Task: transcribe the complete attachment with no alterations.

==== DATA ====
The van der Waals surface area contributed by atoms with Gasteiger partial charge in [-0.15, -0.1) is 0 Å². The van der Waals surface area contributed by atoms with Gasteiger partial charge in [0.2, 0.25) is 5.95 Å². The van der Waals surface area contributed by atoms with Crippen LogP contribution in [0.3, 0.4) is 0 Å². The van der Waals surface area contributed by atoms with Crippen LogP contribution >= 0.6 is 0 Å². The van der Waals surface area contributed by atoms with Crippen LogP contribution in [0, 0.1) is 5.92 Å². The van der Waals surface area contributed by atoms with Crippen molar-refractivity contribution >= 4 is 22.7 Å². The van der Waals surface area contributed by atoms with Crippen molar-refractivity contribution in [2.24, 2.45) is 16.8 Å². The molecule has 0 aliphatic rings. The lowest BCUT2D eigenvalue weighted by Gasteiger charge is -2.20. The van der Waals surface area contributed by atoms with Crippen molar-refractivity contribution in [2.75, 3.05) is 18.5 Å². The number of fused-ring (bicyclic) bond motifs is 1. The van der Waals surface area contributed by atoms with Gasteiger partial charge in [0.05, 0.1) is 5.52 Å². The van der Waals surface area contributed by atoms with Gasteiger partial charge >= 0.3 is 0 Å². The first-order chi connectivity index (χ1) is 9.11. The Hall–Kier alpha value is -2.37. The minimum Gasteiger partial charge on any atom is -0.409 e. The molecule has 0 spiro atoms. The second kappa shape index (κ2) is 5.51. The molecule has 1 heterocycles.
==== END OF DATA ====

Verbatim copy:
The van der Waals surface area contributed by atoms with Gasteiger partial charge in [-0.15, -0.1) is 0 Å². The van der Waals surface area contributed by atoms with Gasteiger partial charge in [0.2, 0.25) is 5.95 Å². The van der Waals surface area contributed by atoms with Crippen LogP contribution in [0.3, 0.4) is 0 Å². The van der Waals surface area contributed by atoms with Crippen LogP contribution >= 0.6 is 0 Å². The van der Waals surface area contributed by atoms with Crippen LogP contribution in [0, 0.1) is 5.92 Å². The van der Waals surface area contributed by atoms with Crippen molar-refractivity contribution >= 4 is 22.7 Å². The van der Waals surface area contributed by atoms with Crippen molar-refractivity contribution in [2.24, 2.45) is 16.8 Å². The molecule has 0 aliphatic rings. The lowest BCUT2D eigenvalue weighted by Gasteiger charge is -2.20. The van der Waals surface area contributed by atoms with Crippen molar-refractivity contribution in [2.75, 3.05) is 18.5 Å². The number of fused-ring (bicyclic) bond motifs is 1. The van der Waals surface area contributed by atoms with Gasteiger partial charge in [0.05, 0.1) is 5.52 Å². The van der Waals surface area contributed by atoms with Gasteiger partial charge >= 0.3 is 0 Å². The first-order chi connectivity index (χ1) is 9.11. The Hall–Kier alpha value is -2.37. The minimum Gasteiger partial charge on any atom is -0.409 e. The molecule has 0 spiro atoms. The second kappa shape index (κ2) is 5.51. The molecule has 1 heterocycles.